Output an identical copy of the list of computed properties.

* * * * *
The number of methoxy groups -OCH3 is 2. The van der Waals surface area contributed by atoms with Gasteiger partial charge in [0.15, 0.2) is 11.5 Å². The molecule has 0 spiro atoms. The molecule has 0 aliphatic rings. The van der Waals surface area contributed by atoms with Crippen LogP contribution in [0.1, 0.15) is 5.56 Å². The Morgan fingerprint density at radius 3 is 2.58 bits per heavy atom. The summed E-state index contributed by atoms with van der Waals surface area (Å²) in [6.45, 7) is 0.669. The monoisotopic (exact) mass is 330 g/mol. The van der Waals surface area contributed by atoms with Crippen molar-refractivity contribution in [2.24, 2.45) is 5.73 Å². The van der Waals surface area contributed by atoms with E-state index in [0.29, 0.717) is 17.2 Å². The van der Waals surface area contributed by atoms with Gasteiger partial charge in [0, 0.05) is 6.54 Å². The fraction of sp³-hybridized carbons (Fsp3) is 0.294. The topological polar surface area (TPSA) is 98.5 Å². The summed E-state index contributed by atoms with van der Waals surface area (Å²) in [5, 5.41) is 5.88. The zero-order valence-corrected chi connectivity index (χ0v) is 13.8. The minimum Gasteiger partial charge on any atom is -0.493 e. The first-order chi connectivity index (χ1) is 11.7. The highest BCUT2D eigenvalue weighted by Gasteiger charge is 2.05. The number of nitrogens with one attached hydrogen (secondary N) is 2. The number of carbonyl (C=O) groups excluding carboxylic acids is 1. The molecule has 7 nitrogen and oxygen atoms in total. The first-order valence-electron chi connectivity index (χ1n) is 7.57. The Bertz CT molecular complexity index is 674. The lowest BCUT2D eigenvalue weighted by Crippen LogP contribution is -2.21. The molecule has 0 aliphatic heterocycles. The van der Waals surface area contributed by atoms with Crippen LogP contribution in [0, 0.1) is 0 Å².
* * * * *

The number of methoxy groups -OCH3 is 2. The van der Waals surface area contributed by atoms with Gasteiger partial charge in [0.15, 0.2) is 11.5 Å². The molecule has 0 spiro atoms. The molecule has 0 aliphatic rings. The van der Waals surface area contributed by atoms with Crippen LogP contribution in [0.1, 0.15) is 5.56 Å². The Morgan fingerprint density at radius 3 is 2.58 bits per heavy atom. The summed E-state index contributed by atoms with van der Waals surface area (Å²) in [6.45, 7) is 0.669. The monoisotopic (exact) mass is 330 g/mol. The van der Waals surface area contributed by atoms with Crippen molar-refractivity contribution in [2.24, 2.45) is 5.73 Å². The van der Waals surface area contributed by atoms with E-state index in [0.29, 0.717) is 17.2 Å². The van der Waals surface area contributed by atoms with Gasteiger partial charge in [0, 0.05) is 6.54 Å². The fraction of sp³-hybridized carbons (Fsp3) is 0.294. The topological polar surface area (TPSA) is 98.5 Å². The summed E-state index contributed by atoms with van der Waals surface area (Å²) in [5, 5.41) is 5.88. The zero-order valence-corrected chi connectivity index (χ0v) is 13.8. The minimum Gasteiger partial charge on any atom is -0.493 e. The first-order chi connectivity index (χ1) is 11.7. The highest BCUT2D eigenvalue weighted by Gasteiger charge is 2.05. The number of nitrogens with one attached hydrogen (secondary N) is 2. The number of carbonyl (C=O) groups excluding carboxylic acids is 1. The molecule has 7 nitrogen and oxygen atoms in total. The first-order valence-electron chi connectivity index (χ1n) is 7.57. The Bertz CT molecular complexity index is 674. The lowest BCUT2D eigenvalue weighted by Crippen LogP contribution is -2.21. The molecule has 0 aliphatic heterocycles. The van der Waals surface area contributed by atoms with Crippen LogP contribution in [0, 0.1) is 0 Å².